We returned to Georgetown like to an old friend, happy to soak in familiar faces and places, but also excited to revisit some of our favorite restaurants and eager to try the ones we had missed the last time.
Penang is possibly the #1 foodie destination in Malaysia, and fortunately vegans and vegetarians are not left aside – Happy Cow has 111 listings for vegan and vegan-friendly restaurants on Penang Island! We’ve compiled a list of the ones we have visited and enjoyed. You can read about our first visit to Georgetown here.
1. LUK YEA YAN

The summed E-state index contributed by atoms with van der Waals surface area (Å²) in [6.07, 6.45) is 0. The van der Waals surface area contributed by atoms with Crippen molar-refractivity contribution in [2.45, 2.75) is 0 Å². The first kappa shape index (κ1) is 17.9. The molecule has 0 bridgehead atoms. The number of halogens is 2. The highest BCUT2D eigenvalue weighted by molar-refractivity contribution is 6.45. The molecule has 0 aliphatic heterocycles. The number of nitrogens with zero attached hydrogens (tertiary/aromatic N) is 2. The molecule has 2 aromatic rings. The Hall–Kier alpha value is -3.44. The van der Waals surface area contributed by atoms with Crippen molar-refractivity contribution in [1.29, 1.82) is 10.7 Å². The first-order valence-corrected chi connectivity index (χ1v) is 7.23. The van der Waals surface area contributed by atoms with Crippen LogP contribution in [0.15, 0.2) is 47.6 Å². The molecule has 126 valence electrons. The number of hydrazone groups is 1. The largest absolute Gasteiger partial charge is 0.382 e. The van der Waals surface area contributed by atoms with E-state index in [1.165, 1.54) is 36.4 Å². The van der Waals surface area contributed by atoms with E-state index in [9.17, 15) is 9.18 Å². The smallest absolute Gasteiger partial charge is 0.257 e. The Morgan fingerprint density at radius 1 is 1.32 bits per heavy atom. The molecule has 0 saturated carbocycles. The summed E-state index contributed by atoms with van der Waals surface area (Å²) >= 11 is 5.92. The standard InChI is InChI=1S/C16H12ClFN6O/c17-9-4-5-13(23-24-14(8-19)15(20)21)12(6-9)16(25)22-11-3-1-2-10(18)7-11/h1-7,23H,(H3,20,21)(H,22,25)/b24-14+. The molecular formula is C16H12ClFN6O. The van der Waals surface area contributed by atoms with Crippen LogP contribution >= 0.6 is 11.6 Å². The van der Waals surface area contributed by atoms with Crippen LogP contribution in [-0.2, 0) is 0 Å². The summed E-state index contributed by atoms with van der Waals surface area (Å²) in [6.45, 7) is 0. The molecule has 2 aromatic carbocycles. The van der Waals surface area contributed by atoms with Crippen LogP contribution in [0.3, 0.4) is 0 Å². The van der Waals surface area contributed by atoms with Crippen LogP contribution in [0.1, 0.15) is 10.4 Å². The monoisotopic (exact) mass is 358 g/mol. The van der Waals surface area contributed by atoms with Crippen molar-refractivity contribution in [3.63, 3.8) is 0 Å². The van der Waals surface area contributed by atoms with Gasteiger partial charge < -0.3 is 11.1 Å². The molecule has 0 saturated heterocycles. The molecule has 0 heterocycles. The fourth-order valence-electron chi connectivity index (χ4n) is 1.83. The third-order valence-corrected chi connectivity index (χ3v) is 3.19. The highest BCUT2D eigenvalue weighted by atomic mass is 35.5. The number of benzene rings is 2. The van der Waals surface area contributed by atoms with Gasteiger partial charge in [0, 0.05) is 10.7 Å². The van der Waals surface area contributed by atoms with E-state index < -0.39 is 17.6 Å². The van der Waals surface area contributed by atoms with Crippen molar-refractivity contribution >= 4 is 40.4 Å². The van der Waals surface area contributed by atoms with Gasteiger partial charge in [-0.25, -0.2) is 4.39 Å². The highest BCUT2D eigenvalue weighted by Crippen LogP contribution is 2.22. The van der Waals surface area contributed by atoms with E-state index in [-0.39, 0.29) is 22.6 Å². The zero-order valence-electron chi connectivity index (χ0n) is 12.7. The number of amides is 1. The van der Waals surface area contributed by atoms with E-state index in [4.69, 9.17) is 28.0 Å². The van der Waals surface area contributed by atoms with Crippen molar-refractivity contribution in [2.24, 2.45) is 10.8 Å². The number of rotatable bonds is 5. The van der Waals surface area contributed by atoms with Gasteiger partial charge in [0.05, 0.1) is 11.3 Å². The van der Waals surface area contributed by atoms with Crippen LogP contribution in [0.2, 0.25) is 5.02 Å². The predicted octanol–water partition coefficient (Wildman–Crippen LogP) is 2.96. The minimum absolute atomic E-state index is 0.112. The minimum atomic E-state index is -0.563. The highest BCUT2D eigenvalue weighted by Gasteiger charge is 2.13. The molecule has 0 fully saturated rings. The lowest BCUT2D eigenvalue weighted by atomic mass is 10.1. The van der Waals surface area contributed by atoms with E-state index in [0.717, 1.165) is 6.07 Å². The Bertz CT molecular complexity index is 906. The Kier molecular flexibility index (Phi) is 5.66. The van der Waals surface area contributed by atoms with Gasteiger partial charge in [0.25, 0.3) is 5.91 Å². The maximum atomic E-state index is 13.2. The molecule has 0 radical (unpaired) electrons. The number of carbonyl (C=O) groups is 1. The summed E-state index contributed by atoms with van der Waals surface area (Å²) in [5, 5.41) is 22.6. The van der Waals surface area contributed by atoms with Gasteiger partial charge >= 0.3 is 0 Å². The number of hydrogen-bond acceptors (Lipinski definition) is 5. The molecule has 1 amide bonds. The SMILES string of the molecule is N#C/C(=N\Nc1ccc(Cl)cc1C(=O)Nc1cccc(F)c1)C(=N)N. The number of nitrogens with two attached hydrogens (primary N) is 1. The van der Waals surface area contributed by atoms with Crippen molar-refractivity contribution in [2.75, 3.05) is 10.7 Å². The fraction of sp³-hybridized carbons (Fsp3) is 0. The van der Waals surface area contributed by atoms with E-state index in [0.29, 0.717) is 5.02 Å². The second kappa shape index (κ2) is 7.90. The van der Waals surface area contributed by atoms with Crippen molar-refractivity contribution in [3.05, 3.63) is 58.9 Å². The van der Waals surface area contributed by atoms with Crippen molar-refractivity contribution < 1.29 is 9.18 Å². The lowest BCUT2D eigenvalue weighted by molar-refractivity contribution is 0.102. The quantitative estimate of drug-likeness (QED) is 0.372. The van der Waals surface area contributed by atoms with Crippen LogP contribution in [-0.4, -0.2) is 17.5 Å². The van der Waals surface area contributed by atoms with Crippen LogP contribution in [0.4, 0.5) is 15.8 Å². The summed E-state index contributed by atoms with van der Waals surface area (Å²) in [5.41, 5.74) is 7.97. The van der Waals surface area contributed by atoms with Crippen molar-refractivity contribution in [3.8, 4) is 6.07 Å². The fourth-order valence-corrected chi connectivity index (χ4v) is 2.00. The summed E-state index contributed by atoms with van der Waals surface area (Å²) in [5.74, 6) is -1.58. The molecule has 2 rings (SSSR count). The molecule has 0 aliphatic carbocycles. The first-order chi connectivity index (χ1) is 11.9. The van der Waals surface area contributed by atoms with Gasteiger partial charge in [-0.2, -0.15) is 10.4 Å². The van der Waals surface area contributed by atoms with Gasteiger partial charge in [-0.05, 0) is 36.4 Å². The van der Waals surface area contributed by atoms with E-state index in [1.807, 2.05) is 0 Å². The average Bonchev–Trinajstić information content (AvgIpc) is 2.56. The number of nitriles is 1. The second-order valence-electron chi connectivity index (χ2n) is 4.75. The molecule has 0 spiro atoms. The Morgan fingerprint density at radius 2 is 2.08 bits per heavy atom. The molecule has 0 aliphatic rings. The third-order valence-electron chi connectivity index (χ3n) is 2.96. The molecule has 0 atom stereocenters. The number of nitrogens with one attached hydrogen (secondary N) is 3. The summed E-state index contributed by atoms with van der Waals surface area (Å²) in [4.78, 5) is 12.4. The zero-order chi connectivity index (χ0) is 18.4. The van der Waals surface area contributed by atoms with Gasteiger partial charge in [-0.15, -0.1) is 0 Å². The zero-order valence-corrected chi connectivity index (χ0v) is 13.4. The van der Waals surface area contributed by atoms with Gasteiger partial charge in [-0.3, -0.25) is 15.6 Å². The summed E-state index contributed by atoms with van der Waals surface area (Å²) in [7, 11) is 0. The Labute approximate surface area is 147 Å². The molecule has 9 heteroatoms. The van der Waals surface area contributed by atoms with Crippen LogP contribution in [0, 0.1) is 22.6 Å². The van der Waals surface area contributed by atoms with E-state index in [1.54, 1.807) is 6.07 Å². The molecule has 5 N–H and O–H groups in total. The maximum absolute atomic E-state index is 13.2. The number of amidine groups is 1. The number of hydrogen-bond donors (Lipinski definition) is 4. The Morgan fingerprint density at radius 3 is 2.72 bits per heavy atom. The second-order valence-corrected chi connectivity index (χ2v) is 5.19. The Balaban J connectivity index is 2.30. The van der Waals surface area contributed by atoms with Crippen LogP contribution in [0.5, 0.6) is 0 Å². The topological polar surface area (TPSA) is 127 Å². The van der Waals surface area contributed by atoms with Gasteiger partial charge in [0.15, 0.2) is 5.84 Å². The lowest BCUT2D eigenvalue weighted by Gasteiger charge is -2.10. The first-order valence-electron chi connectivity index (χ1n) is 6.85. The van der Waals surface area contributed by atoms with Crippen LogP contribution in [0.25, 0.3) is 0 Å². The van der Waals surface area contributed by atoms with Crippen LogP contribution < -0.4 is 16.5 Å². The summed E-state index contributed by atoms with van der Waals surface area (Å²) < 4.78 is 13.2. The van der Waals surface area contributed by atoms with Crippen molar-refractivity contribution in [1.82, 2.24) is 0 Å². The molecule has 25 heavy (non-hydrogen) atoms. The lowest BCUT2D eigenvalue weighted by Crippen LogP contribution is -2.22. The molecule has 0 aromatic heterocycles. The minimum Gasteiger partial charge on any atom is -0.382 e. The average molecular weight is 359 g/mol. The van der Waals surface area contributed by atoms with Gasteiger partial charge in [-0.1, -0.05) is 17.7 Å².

This is hands down my favorite restaurant in Georgetown, and I say that based mostly on the laksa. For some reason, we completely missed this restaurant on our first visit to Georgetown, possibly because we thought it was far from the Old Town, but from the westernmost end of Chulia Street, it’s no more than a ten minute walk, or 5-6 minutes from the Komtar. The laksa here is simply SUPREME, and, unlike any other laksa I have previously tasted, it has a sour component to it, no coconut milk and loads of pineapple chunks (I think it’s the Penang laksa variation). It is bursting with the flavorful elusive herb known as daun kesum, also called laksa herb, Vietnamese coriander or Vietnamese mint. The laksa here is mastered to perfection and no visit to Penang will be complete without a taste of it, whether you are a vegan or not. Also noteworthy were the satays and the lotus rice. I would however skip the fried tofu cubes and the golden rolls – greasy and just not that interesting.